; August 27, 1908 – January 22, 1973), often referred to as LBJ, was an American politician who served as the 36th President of the United States from 1963 to 1969, assuming the office after serving as the 37th Vice President of the United States from 1961 to 1963.
A Democrat from Texas, he also served as a United States Representative and as the Majority Leader in the United States Senate.
Johnson is one of only four people who have served in all four federal elected positions.
Born in a farmhouse in Stonewall, Texas, Johnson was a high school teacher and worked as a Congressional aide before winning election to the House of Representatives in 1937.
Although unsuccessful, he accepted the invitation of then-Senator John F. They went on to win a close election over the Republican ticket of Richard Nixon and Henry Cabot Lodge Jr., and Johnson was sworn in as Vice President on January 20, 1961.
On November 22, 1963, Kennedy was assassinated in Dallas, Texas, and Johnson succeeded Kennedy as president.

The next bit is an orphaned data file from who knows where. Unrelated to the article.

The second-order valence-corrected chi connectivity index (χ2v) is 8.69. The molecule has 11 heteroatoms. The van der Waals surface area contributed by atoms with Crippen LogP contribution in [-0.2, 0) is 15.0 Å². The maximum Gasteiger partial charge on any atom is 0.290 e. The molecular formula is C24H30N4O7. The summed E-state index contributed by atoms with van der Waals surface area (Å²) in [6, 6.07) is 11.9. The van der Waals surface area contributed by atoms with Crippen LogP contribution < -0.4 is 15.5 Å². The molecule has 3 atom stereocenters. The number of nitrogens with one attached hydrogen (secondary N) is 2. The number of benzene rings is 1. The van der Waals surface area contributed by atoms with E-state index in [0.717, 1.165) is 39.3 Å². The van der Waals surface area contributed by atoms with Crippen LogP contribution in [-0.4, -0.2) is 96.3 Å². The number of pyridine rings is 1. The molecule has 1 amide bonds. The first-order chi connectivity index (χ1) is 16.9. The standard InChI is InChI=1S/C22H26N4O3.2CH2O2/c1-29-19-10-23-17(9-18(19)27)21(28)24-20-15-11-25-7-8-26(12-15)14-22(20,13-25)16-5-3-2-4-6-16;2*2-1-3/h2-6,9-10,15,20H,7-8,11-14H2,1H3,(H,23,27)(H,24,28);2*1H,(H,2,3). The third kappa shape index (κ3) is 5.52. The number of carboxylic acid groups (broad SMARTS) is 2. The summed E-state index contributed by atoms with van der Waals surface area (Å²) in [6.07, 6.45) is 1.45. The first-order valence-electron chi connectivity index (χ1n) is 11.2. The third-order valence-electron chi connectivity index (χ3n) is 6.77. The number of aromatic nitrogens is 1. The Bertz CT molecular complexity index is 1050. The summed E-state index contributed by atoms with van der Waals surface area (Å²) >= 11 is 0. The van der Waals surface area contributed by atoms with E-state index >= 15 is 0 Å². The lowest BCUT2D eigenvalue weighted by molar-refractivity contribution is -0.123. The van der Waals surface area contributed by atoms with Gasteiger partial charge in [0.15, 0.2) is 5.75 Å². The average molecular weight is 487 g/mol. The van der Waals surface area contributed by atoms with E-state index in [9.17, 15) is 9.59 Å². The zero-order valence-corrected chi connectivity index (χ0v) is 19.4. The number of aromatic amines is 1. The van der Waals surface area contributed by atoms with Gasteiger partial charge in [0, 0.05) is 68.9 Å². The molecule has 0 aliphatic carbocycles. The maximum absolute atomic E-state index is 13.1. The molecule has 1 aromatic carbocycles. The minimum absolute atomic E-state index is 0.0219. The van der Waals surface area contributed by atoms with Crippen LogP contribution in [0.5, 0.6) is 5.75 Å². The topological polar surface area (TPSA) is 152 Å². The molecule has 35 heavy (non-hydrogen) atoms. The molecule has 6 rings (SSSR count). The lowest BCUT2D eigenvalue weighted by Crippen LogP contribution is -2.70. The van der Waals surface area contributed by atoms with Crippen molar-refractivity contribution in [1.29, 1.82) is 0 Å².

He became the Senate Minority Leader in 1953 and the Senate Majority Leader in 1955.
Johnson is ranked favorably by many historians because of his domestic policies and the passage of many major laws that affected civil rights, gun control, wilderness preservation, and Social Security.
He also drew substantial criticism for his handling of the Vietnam War.
Johnson's grandfather, Samuel Ealy Johnson Sr., was raised as a Baptist, and for a time was a member of the Christian Church (Disciples of Christ).
In his later years the grandfather became a Christadelphian; Johnson's father also joined the Christadelphian Church toward the end of his life.